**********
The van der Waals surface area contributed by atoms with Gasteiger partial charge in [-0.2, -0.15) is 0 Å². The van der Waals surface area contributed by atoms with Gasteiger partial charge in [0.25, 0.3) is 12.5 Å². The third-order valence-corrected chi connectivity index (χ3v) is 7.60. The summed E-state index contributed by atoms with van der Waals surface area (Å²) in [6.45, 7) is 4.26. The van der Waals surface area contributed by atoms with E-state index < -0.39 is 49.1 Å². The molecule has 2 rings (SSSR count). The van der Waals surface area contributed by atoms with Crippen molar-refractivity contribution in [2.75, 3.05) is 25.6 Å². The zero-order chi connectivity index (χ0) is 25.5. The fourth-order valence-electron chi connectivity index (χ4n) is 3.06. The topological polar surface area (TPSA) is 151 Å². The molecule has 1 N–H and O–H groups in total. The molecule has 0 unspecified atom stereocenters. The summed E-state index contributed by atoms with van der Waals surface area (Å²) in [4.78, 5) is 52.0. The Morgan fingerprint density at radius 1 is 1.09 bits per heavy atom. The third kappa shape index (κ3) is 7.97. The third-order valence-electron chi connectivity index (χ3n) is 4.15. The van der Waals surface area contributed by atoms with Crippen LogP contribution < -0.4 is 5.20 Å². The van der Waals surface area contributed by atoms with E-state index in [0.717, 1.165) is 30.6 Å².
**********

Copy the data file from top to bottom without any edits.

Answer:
The van der Waals surface area contributed by atoms with Gasteiger partial charge in [-0.2, -0.15) is 0 Å². The van der Waals surface area contributed by atoms with Gasteiger partial charge in [0.25, 0.3) is 12.5 Å². The third-order valence-corrected chi connectivity index (χ3v) is 7.60. The summed E-state index contributed by atoms with van der Waals surface area (Å²) in [6.45, 7) is 4.26. The van der Waals surface area contributed by atoms with E-state index < -0.39 is 49.1 Å². The molecule has 2 rings (SSSR count). The van der Waals surface area contributed by atoms with Crippen molar-refractivity contribution in [2.75, 3.05) is 25.6 Å². The zero-order chi connectivity index (χ0) is 25.5. The fourth-order valence-electron chi connectivity index (χ4n) is 3.06. The topological polar surface area (TPSA) is 151 Å². The molecule has 1 N–H and O–H groups in total. The molecule has 0 unspecified atom stereocenters. The summed E-state index contributed by atoms with van der Waals surface area (Å²) in [4.78, 5) is 52.0. The Morgan fingerprint density at radius 1 is 1.09 bits per heavy atom. The third kappa shape index (κ3) is 7.97. The third-order valence-electron chi connectivity index (χ3n) is 4.15. The van der Waals surface area contributed by atoms with Crippen LogP contribution < -0.4 is 5.20 Å². The van der Waals surface area contributed by atoms with E-state index in [0.717, 1.165) is 30.6 Å².